Tom Rees has been working in ELT since 2007 venturing across 3 continents. In 2012 he moved to Hong Kong to work for the British Council where he got the DELTA and headed up their myClub programme. He’s currently based in London where he run his own website Eat Sleep Dream English. He’s passionate about online content creation and digital trends for English language learning.

9 thoughts on “The rise of the TEFL YouTubers”

  1. YouTube is indeed a great place for students learning English. I am surprised you missed one of the really big names: Mr Duncan He has a huge following of Korean students.

    As a business we also use YouTube to show our grammar lessons. This certainly helps with brand awareness as well as bringing in a little in advertising revenue.

    For students who cannot afford a real English course, then YouTube is a pretty good alternative.

  2. It can be time consuming, but it doesn’t have to be.

    YouTube have just introduced live streaming from mobile phones. I have a great setup (DSLR, audio, lighting, editing etc.), but I still make most of my videos on my phone. Going live makes the videos more interactive and is my favorite procrastination killer.

    If anyone is putting off making videos, I recommend starting with quick videos on Instagram and/or Facebook first. With Instagram, everyone shoots video from their phone and the 1-minute restriction is a positive constraint. From there, you can branch out and make videos on YouTube.

    I’ve been making videos for a few years now. It’s so much fun. Check out my channel here:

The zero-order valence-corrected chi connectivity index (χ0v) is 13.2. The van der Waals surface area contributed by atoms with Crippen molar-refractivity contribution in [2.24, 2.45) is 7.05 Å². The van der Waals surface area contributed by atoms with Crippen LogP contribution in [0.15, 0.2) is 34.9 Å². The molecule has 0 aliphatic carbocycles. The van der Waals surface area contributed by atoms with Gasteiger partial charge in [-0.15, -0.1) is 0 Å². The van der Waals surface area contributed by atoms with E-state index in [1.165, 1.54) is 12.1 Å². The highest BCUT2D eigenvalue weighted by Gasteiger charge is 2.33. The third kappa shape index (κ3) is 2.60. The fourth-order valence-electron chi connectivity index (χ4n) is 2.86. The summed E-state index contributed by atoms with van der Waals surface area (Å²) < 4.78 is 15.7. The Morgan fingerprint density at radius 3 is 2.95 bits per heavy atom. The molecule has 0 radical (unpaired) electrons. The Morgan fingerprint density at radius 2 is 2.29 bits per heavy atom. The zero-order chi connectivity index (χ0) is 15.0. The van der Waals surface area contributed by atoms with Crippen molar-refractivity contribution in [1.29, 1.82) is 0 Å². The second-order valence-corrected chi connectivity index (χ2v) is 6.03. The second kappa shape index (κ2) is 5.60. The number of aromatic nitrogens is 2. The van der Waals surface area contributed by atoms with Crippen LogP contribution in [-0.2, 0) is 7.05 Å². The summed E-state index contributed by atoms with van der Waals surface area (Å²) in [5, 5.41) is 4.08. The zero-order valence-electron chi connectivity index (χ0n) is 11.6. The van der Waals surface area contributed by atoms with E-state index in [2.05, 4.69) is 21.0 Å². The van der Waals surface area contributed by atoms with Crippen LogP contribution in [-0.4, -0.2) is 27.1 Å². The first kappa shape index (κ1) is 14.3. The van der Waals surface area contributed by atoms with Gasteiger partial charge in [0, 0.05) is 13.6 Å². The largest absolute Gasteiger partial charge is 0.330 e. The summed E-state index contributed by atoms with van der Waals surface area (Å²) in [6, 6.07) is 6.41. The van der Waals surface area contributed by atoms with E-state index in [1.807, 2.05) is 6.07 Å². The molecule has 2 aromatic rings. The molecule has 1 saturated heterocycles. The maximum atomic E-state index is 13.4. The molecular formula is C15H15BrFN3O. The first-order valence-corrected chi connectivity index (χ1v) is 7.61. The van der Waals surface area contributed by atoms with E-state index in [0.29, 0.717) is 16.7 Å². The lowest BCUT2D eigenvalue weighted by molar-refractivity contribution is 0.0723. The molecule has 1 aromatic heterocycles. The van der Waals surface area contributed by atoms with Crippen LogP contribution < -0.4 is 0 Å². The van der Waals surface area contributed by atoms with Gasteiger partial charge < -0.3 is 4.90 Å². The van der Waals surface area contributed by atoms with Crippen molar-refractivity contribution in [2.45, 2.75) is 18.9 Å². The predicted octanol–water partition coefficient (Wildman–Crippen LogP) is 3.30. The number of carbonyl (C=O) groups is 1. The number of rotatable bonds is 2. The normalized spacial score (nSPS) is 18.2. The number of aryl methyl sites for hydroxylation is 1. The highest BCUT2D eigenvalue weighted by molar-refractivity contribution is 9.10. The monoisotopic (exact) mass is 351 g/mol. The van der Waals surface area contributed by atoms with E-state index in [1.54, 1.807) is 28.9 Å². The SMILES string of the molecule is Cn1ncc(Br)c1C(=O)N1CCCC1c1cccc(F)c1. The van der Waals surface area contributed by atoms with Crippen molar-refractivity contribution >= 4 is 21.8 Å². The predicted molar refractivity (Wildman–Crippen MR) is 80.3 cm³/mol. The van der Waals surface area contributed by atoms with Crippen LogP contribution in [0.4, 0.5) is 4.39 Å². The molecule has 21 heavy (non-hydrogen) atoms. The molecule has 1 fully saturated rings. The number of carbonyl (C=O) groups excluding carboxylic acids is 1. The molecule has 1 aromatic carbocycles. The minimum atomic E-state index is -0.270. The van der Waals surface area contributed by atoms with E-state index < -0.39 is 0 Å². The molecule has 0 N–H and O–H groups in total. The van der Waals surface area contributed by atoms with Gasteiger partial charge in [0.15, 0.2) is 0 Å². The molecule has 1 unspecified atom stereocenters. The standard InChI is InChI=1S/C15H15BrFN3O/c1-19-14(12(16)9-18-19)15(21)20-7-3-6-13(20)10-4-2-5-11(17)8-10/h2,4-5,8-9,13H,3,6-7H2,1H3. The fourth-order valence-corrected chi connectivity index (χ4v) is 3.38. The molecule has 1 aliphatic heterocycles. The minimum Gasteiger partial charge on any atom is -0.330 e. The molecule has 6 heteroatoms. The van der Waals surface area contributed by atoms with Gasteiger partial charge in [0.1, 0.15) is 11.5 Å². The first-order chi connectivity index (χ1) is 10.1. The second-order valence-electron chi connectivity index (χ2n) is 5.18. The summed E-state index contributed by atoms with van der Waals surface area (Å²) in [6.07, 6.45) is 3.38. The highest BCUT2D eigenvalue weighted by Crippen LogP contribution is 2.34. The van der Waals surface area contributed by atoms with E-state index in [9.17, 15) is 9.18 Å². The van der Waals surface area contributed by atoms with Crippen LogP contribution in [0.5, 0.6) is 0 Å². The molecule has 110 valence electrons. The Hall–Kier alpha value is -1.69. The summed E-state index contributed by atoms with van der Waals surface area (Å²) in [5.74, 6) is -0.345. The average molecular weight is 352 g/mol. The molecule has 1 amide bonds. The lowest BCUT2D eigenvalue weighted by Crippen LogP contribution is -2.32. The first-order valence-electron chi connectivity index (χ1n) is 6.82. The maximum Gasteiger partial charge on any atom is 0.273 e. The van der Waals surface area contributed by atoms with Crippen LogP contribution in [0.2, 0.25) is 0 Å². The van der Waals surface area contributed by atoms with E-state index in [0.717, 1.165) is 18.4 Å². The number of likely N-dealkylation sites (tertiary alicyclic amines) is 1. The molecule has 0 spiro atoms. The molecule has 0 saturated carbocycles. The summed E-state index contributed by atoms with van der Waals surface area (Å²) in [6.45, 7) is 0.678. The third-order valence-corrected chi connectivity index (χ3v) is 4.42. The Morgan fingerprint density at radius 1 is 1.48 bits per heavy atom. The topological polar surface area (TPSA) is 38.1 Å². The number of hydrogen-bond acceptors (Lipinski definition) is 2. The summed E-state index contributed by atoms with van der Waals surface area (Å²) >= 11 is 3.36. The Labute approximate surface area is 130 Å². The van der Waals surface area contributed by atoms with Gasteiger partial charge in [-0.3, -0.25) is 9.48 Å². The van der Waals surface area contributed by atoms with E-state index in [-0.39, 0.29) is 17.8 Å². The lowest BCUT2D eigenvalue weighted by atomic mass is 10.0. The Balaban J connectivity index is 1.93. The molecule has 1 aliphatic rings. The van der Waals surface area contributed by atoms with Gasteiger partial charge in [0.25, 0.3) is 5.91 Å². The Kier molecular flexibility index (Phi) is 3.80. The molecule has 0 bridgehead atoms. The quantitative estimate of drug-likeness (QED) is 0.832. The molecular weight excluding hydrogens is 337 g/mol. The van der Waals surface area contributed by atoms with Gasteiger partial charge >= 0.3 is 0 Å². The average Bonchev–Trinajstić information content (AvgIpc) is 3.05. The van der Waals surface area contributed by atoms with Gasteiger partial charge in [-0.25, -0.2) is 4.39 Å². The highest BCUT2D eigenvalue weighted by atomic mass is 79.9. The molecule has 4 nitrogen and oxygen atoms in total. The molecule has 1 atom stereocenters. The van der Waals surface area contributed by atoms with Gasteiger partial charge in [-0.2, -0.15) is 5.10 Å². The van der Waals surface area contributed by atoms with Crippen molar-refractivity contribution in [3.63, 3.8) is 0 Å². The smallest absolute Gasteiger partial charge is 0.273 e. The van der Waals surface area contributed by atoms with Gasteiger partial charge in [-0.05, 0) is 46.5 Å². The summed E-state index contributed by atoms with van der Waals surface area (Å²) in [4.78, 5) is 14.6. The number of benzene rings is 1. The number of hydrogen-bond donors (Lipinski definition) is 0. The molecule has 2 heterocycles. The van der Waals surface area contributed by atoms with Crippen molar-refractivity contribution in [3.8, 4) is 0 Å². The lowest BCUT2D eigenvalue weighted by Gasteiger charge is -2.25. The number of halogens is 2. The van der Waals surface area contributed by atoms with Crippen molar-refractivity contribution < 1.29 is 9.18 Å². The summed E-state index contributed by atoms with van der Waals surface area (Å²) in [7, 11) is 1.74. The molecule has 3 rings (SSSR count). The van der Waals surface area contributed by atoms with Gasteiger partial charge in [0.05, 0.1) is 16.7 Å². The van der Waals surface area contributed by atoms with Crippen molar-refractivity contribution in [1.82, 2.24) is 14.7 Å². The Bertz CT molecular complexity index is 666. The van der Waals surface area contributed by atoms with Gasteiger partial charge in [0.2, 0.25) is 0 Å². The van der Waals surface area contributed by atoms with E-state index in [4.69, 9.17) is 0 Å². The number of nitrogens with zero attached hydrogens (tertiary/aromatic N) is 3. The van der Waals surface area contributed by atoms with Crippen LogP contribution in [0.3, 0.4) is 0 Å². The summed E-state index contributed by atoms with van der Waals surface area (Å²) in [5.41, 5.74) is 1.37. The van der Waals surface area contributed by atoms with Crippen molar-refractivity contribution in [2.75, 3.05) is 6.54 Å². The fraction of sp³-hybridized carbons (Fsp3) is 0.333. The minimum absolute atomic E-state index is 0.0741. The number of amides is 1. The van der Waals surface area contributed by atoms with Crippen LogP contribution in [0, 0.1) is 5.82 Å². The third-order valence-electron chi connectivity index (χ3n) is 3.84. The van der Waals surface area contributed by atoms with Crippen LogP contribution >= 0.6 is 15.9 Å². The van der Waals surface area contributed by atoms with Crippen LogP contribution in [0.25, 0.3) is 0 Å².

3. YT also good for teacher education and #CPD Our channel provides talks by global leaders in the field including recent contributions from Dianne Larsen-Freeman, Rod Ellis and Stephen Krashen. Plus talks from authors who have published papers in our leading academic journals such as ELTJ and TESOL Q. Check it out. Huw

  4. Although I work in the ELT profession, my YouTube channel isn’t connected to my job. Nonetheless, within less than a year it’s become a significant part of my life: indeed, I now would go as far as to say that it is my second career. You’d be surprised how much those annoying adverts at the start of videos contribute to your monthly income once you start getting about 10,000 daily views. If this article has piqued your interest, I’m available for further discussion.

  5. Hi Tom! Thanks so much for featuring my channel – I’m very flattered! I just checked your channel out and it looks fab – very well produced with lots of original ideas! Starting English with Lucy was the best decision of my life. Every morning I wake up and feel excited to face the day and interact with my students! Another channel that I love is Papa Teach Me ( Nobody managed to combine English and comedy quite like Aly does!

    • Hey Lucy, you are more than welcome. I wanted to feature channels that I felt added real value to their viewers while at the same time doing it in a stylish entertaining way and yours certainly fit the bill. Thanks for pointing out Papa Teach Me, it looks like another great channel.

  6. By highlighting the international standard used by sites like, its very important for prospective teachers to understand that any random TEFL or TESOL course just wont do. With a market thats being quickly filled by bogus certificates, its important to get a recognised authority to accredit you. Schools and institutes abroad have a lot more choice now in who they recruit and what background, so treat the TEFL like any course, get it from a reputable company on or offline, and do it well.